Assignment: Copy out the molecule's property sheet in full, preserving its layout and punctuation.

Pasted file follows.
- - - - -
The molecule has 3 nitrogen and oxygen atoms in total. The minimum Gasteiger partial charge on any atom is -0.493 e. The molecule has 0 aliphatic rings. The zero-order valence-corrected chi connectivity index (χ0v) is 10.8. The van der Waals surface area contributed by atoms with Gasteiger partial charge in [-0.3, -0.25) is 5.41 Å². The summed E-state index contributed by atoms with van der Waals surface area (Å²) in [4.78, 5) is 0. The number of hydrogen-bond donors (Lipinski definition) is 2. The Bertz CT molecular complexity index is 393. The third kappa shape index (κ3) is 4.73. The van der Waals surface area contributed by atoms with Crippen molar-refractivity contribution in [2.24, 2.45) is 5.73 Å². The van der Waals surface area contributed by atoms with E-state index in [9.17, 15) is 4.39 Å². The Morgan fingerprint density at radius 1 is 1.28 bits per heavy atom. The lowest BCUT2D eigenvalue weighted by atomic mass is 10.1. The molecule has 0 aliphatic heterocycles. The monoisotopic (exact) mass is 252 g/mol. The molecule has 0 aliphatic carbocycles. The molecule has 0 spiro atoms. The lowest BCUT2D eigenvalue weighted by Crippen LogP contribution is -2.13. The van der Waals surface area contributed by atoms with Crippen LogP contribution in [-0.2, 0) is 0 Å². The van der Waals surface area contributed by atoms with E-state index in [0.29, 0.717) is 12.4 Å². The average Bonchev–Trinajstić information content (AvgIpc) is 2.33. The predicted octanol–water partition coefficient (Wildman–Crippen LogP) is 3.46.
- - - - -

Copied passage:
The molecule has 3 nitrogen and oxygen atoms in total. The minimum Gasteiger partial charge on any atom is -0.493 e. The molecule has 0 aliphatic rings. The zero-order valence-corrected chi connectivity index (χ0v) is 10.8. The van der Waals surface area contributed by atoms with Gasteiger partial charge in [-0.3, -0.25) is 5.41 Å². The summed E-state index contributed by atoms with van der Waals surface area (Å²) in [4.78, 5) is 0. The number of hydrogen-bond donors (Lipinski definition) is 2. The Bertz CT molecular complexity index is 393. The third kappa shape index (κ3) is 4.73. The van der Waals surface area contributed by atoms with Crippen molar-refractivity contribution in [2.24, 2.45) is 5.73 Å². The van der Waals surface area contributed by atoms with E-state index in [9.17, 15) is 4.39 Å². The Morgan fingerprint density at radius 1 is 1.28 bits per heavy atom. The lowest BCUT2D eigenvalue weighted by atomic mass is 10.1. The molecule has 0 aliphatic heterocycles. The monoisotopic (exact) mass is 252 g/mol. The molecule has 0 aliphatic carbocycles. The molecule has 0 spiro atoms. The lowest BCUT2D eigenvalue weighted by Crippen LogP contribution is -2.13. The van der Waals surface area contributed by atoms with Crippen LogP contribution in [-0.2, 0) is 0 Å². The van der Waals surface area contributed by atoms with E-state index in [0.29, 0.717) is 12.4 Å². The average Bonchev–Trinajstić information content (AvgIpc) is 2.33. The predicted octanol–water partition coefficient (Wildman–Crippen LogP) is 3.46.